The girls’ building is not so bad. It has a floor of broad hard-wood boards with very little space between them and
the earth. Only a few seats of any kind are provided in this building; consequently, most of the girls sit upon the floor. However, this does not cause them any inconvenience, for they are accustomed to sit upon the floor at home.

The very young girls are generally clothed in single garment — s sort of camisola. The older ones wear the standard garb of the Visayan women — the chemise, the patadion, the shirt-waist or camisa, end the paño. The chemise is made of muslin, cut low in the neck, end gathered. The patadion is invariably made of a red-and-white or blue-and -white checked cotton material. Imagine a wide sack; cut off the bottom of the sack so that it is fully as open at that end as at the top. That is the manner of the patadion. The woman steps into the affalr, pulls it up until the top resches her waist line (the natural waist line), gathers it tight about her waist, and tucks a portion of the gathered part under another portion of itself in a manner that defies description. It stays for a while, and then it is gathered and tucked in again. I take it that the patadion is about the same as the sarong of the Malay Peninsula and the Dutch East Indies. No heagear and no stockings are worn. The feet are protected by chinelas, or “mules,” whick klip-klop along, or drag, according as the wearer raises her feet or no.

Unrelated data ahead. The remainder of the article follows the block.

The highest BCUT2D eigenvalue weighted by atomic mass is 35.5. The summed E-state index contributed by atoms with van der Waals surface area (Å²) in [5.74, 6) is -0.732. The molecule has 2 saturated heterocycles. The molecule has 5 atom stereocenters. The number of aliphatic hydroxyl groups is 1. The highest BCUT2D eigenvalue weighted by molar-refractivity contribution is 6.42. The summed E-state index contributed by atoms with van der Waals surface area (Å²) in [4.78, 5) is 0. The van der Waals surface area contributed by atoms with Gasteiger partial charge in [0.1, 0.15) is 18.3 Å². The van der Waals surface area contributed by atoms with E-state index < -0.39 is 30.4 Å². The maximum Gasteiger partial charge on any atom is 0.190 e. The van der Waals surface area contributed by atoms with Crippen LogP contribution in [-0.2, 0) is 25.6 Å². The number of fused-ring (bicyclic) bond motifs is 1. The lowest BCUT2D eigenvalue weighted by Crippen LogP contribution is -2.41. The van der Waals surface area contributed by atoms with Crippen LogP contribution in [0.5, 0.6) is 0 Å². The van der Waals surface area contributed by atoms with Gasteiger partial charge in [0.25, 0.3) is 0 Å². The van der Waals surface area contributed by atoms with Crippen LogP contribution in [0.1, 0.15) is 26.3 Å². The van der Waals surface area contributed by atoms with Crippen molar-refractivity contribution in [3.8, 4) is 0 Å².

Among the Visayan women, it seems that well-to-doness is indicated by the number of patadions a woman wears at one time, especially when attending mass or some social function. Sunday morning, I watched an elderly woman ford the river on her way home from church. She caught up the skirts of eight patadions to keep them from getting wet. The ninth one she left down to conceal her limbs. Then she reached the far side of the river, she released the ninth one (which by that time was thoroughly wet) without disengaging any of the eight dry ones above it, wrung it out, threw it across her arm, and.went on her way.

The camisa is a flimsy peekaboo affair, the principal feature of which is its very wide sleeves. It has no belt and considerable attempt is made to fit it snugly about the waist. The paño is a large square piece of cloth of the same material as the camisa, commonly of home-woven sinamay (banana fiber) or, but less frequently, of it piña (pine-apple fiber), It is folded diagonally, and then folded back once or twice parallel to the first diagonal line. This is worn about the neck with the points fastened together with a brooch, or an ordinary pin.

The boys’ attire consists of a pair of cotton trousers and a shirt, the tails of which are worn outside the pantaloons. A few of the boys have undershirts. The shirts are usually made of the coarse stiff sinamay fiber; and when a boy has sat through a session of school, the tails of this garment are so wrinkled and twisted that he presents a truly comical appearance.